By Jack Brammer and Ryan Alessi – firstname.lastname@example.org
FRANKFORT — State Senate President David Williams, R-Burkesville, wouldn’t rule out running for U.S. Senate next year, the latest hint of behind-the-scenes machinations among Republicans that underscore GOP Sen. Jim Bunning’s political fragility.
Bunning, meanwhile, didn’t help his own cause with remarks over the weekend about U.S. Supreme Court Justice Ruth Bader Ginsburg’s health. Bunning issued an apology Monday.
Bunning, of Southgate, has said he plans to seek a third term in 2010 but so far has raised little money. And he has ignored gentle prodding from some GOP leaders to consider retirement because he starts with a small lead in the polls over several potential Democratic challengers and has banked only $150,000 in what could be a race that demands $10 million or more per candidate.
“But there’s the thought that the more they push, the more Bunning wants to stay,” said Nathan Gonzales, political editor at the Rothenberg Political Report newsletter.
The emergence of other prominent Kentucky Republicans who say they are considering the 2010 U.S. Senate race has sparked a firestorm of speculation. Still, both Williams and Secretary of State Trey Grayson claim they don’t want to challenge Bunning.
Williams, who has been state Senate president since 2000, told reporters at the state Capitol Monday that he has made no decision about running for any office, including the U.S. Senate. His state Senate seat is up for re-election in 2010.
“We’ll just see what the rest of the year brings,” he said. “I’ve made no decision about running for any office whatsoever. And I haven’t solicited anybody’s support, and I haven’t raised any money and I’ve always been for Jim Bunning and he’s always been for me.”
The comment was Williams’ first on published reports that Williams met with officials at the National Republican Senatorial Committee on Friday to talk about a potential U.S. Senate run.
The Hill, a Washington political newspaper, cited anonymous “sources in Washington and Kentucky” in its report over the weekend, but did not speak with Williams directly. Williams was in Washington attending a meeting of legislators from around the nation.
Williams declined to talk about a meeting with Senate Republican strategists, but NRSC Chairman John Cornyn of Texas told The Washington Post on Monday that it was a “courtesy visit” and that the party “would back Bunning in a contested primary.”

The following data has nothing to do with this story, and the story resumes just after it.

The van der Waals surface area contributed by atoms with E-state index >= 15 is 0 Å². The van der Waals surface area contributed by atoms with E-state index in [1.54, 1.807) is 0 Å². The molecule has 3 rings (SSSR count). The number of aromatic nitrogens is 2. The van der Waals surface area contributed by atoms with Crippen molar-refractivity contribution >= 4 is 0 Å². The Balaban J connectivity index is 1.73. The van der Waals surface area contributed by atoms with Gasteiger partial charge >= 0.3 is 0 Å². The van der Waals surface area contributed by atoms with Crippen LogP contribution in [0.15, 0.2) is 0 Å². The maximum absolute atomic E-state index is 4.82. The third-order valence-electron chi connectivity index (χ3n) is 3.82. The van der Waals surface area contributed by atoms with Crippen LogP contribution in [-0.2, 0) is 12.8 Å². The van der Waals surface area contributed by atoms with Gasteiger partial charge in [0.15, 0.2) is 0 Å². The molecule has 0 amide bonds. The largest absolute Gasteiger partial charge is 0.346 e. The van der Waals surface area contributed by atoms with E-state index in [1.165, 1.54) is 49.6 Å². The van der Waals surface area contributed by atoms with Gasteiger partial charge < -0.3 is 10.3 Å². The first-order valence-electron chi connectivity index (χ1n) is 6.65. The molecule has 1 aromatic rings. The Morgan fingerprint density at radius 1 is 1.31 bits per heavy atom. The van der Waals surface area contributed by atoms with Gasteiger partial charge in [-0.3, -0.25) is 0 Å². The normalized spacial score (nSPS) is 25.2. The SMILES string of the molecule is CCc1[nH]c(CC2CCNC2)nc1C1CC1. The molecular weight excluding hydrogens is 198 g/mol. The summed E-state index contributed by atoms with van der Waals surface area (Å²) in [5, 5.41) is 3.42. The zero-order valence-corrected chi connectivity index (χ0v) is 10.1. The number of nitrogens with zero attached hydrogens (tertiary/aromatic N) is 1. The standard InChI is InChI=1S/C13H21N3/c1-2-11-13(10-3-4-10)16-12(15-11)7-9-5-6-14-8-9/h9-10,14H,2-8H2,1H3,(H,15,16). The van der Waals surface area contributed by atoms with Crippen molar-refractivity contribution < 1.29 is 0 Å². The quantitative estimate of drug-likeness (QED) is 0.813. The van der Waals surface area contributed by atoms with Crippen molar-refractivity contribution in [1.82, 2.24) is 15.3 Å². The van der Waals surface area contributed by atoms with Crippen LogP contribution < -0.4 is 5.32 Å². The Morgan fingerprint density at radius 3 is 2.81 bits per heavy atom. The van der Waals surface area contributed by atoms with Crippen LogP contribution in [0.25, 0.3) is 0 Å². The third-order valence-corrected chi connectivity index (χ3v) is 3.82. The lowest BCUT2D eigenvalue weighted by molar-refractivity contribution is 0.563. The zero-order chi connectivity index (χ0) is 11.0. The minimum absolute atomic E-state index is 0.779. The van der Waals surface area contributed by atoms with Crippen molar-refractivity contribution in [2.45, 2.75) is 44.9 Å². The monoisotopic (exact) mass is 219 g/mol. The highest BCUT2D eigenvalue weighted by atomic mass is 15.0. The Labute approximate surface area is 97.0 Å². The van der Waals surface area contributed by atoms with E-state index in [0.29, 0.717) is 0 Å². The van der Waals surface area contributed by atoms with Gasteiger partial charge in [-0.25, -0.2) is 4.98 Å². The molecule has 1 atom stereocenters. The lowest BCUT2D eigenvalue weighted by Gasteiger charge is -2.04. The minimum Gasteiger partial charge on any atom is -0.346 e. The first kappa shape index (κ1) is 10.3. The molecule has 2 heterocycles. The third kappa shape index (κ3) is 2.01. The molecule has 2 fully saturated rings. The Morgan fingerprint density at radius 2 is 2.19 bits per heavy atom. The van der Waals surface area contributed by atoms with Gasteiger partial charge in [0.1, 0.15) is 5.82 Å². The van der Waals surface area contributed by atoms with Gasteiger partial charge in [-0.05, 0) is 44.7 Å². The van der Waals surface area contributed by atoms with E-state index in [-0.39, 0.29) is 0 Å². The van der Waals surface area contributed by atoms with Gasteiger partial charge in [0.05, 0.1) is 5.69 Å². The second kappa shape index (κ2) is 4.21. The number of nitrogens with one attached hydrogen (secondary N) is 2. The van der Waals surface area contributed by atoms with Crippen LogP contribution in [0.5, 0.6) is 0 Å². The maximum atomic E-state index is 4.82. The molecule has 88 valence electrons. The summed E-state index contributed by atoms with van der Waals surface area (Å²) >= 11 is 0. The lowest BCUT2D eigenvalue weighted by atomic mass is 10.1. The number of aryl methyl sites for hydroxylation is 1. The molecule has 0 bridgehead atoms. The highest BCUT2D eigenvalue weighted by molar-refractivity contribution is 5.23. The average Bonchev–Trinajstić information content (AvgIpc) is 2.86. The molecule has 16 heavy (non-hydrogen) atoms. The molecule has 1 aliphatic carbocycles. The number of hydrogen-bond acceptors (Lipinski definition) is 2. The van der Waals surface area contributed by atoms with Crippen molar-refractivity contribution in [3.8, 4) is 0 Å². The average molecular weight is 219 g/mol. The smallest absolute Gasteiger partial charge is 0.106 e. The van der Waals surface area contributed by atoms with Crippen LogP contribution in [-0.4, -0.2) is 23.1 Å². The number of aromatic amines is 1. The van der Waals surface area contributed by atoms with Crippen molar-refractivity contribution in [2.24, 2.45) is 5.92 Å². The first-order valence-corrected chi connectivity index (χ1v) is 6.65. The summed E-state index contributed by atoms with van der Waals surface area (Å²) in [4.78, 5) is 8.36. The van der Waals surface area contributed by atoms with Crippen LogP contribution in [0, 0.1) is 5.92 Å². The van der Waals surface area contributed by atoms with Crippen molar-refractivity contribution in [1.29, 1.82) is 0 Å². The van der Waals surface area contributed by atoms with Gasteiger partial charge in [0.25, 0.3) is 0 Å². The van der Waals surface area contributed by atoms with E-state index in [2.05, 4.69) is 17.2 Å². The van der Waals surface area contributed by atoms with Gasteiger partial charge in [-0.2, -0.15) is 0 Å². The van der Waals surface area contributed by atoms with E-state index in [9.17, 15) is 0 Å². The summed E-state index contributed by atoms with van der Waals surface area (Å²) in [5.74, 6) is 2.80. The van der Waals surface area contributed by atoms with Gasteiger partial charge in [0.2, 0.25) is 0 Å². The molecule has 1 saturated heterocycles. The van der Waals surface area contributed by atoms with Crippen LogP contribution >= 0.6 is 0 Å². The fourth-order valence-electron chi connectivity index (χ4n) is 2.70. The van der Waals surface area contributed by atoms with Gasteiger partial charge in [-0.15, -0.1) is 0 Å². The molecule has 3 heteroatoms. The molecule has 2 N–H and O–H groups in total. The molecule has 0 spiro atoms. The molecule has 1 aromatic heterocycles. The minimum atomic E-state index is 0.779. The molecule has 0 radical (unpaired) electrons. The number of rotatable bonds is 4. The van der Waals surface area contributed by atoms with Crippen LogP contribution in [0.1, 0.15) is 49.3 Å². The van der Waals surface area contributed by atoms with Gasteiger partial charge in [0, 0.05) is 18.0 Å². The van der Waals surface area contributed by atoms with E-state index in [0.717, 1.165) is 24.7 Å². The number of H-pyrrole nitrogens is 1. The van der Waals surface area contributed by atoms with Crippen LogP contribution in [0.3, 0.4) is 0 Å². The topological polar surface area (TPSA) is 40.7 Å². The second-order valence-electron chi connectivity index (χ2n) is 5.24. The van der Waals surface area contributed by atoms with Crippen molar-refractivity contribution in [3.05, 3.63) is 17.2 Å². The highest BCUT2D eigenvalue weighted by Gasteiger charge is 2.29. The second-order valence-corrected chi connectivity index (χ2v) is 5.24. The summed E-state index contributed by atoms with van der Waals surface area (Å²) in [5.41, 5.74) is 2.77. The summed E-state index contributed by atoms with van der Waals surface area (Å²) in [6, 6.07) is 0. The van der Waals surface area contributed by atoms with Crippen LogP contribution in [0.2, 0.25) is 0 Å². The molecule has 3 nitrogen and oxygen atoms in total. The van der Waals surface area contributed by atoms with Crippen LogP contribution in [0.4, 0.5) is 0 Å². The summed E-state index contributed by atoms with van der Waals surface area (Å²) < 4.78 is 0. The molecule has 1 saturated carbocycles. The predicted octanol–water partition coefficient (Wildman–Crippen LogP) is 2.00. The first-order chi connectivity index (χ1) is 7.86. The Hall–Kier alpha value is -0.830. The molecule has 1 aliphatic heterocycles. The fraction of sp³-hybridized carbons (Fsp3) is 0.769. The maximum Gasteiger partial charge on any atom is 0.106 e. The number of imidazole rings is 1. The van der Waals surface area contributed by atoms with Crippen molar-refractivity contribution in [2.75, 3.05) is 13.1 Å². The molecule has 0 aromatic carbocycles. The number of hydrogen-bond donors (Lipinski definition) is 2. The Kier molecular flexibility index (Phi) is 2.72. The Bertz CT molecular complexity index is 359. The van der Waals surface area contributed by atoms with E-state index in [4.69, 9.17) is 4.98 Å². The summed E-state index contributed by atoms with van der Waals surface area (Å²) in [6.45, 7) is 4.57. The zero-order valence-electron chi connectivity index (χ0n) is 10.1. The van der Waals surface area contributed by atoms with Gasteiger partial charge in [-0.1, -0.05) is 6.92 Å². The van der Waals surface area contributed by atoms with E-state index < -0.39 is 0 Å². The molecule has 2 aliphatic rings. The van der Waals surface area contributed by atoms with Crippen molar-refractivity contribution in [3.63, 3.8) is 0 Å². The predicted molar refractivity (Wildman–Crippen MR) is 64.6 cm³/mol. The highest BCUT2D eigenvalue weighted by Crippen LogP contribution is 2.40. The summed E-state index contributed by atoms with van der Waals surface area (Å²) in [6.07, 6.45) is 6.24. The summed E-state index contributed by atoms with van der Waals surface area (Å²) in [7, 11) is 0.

Still, Williams said he would be “less than candid” if he did not say “a lot of rank-and-file people” have called him about the race.
Bunning did not respond to questions about Williams on Monday.
Grayson, meanwhile, said his position about the U.S. Senate race is unchanged.
“Senator Bunning is a friend and mentor. As I have mentioned before, if he were to decide not to run, I would be keenly interested in the race,” he said in a statement. “Senator Bunning has said that he is running, and I take him at his word. I am not planning a primary.”
Scott Lasley, associate professor of political science at Western Kentucky University, said a GOP primary with an incumbent would be “damaging.”
“But my sense right now is that it’s the equivalent of a trial balloon,” he said of Williams’ interest. “As long as it’s resolved quickly and harmoniously, I don’t see that it will have much effect on the party.”
However, Kentucky Republicans went through similar machinations in the months before the 2007 GOP primary for governor. A succession of high-profile Republicans expressed interest, if fleeting, in challenging then-Gov. Ernie Fletcher. Williams, then-Lt. Gov. Steve Pence and Grayson all were mentioned as possible candidates before former U.S. Rep. Anne Northup of Louisville took on Fletcher and lost in a bitter contest.
Kentucky Republicans will have plenty of sorting out to do in the coming months, Lasley said, especially considering that at least three generations of Kentucky Republican politicians are in the mix with Grayson, 36, Williams, 55, and Bunning, 77.
“Trey Grayson is relatively young and has 30 to 40 years left in his career. David Williams is probably running out of time for some kind of different position. If he wants something more, there’s probably not that many windows left,” he said.
Also Monday, Bunning said he was sorry for comments he made Saturday at the Hardin County Republican Party’s Lincoln Day Dinner about Ginsburg.
Bunning said Ginsburg could die within the year from pancreatic cancer, which is the “kind that you don’t get better from.” The Courier-Journal first reported Bunning’s comments.
“I apologize if my comments offended Justice Ginsberg,” Bunning said in a statement released from his Washington office. The statement misspelled her last name. “It is great to see her back at the Supreme Court today.”
Doctors diagnosed the justice and removed a small tumor this month. They said the cancer was caught early, when it is most curable.
Among the Democrats, Lt. Gov. Daniel Mongiardo has announced his interest in the 2010 race, while Attorney General Jack Conway and Auditor Crit Luallen continue to consider runs. U.S. Rep. Ben Chandler, D-Versailles, has not ruled out a run.
A poll taken nearly a month ago by Research 2000 for the Daily Kos blog showed Bunning would hold a slim advantage against all the potential Democratic challengers.